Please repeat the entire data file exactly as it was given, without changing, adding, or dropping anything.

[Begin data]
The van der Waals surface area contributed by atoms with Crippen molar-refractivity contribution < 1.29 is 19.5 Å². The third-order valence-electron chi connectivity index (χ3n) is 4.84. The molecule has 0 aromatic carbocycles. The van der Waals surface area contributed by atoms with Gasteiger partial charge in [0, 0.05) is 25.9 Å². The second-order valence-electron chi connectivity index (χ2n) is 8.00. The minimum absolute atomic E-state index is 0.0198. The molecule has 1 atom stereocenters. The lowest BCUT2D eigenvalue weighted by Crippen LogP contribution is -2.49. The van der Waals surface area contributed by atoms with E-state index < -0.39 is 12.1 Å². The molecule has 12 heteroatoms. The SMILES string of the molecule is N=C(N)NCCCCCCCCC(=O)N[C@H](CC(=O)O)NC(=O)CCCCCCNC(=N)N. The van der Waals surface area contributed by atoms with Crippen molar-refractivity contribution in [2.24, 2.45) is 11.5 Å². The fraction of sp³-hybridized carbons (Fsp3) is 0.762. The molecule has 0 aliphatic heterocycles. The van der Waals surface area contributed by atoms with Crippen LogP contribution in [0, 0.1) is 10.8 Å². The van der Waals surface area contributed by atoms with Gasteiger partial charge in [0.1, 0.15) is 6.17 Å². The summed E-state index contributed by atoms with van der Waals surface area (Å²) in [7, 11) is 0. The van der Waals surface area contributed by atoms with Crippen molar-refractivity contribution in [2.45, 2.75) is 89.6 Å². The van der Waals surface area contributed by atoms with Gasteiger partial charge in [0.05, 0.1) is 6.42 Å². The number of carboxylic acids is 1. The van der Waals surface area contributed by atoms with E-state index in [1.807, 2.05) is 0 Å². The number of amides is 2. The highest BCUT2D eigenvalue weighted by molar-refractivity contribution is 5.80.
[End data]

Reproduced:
The van der Waals surface area contributed by atoms with Crippen molar-refractivity contribution < 1.29 is 19.5 Å². The third-order valence-electron chi connectivity index (χ3n) is 4.84. The molecule has 0 aromatic carbocycles. The van der Waals surface area contributed by atoms with Gasteiger partial charge in [0, 0.05) is 25.9 Å². The second-order valence-electron chi connectivity index (χ2n) is 8.00. The minimum absolute atomic E-state index is 0.0198. The molecule has 1 atom stereocenters. The lowest BCUT2D eigenvalue weighted by Crippen LogP contribution is -2.49. The van der Waals surface area contributed by atoms with E-state index < -0.39 is 12.1 Å². The molecule has 12 heteroatoms. The SMILES string of the molecule is N=C(N)NCCCCCCCCC(=O)N[C@H](CC(=O)O)NC(=O)CCCCCCNC(=N)N. The van der Waals surface area contributed by atoms with Crippen molar-refractivity contribution in [2.24, 2.45) is 11.5 Å². The fraction of sp³-hybridized carbons (Fsp3) is 0.762. The molecule has 0 aliphatic heterocycles. The van der Waals surface area contributed by atoms with Crippen LogP contribution in [0, 0.1) is 10.8 Å². The van der Waals surface area contributed by atoms with Gasteiger partial charge in [0.1, 0.15) is 6.17 Å². The summed E-state index contributed by atoms with van der Waals surface area (Å²) in [7, 11) is 0. The van der Waals surface area contributed by atoms with Crippen molar-refractivity contribution in [2.45, 2.75) is 89.6 Å². The van der Waals surface area contributed by atoms with Gasteiger partial charge in [0.05, 0.1) is 6.42 Å². The number of carboxylic acids is 1. The van der Waals surface area contributed by atoms with E-state index in [1.807, 2.05) is 0 Å². The number of amides is 2. The highest BCUT2D eigenvalue weighted by molar-refractivity contribution is 5.80.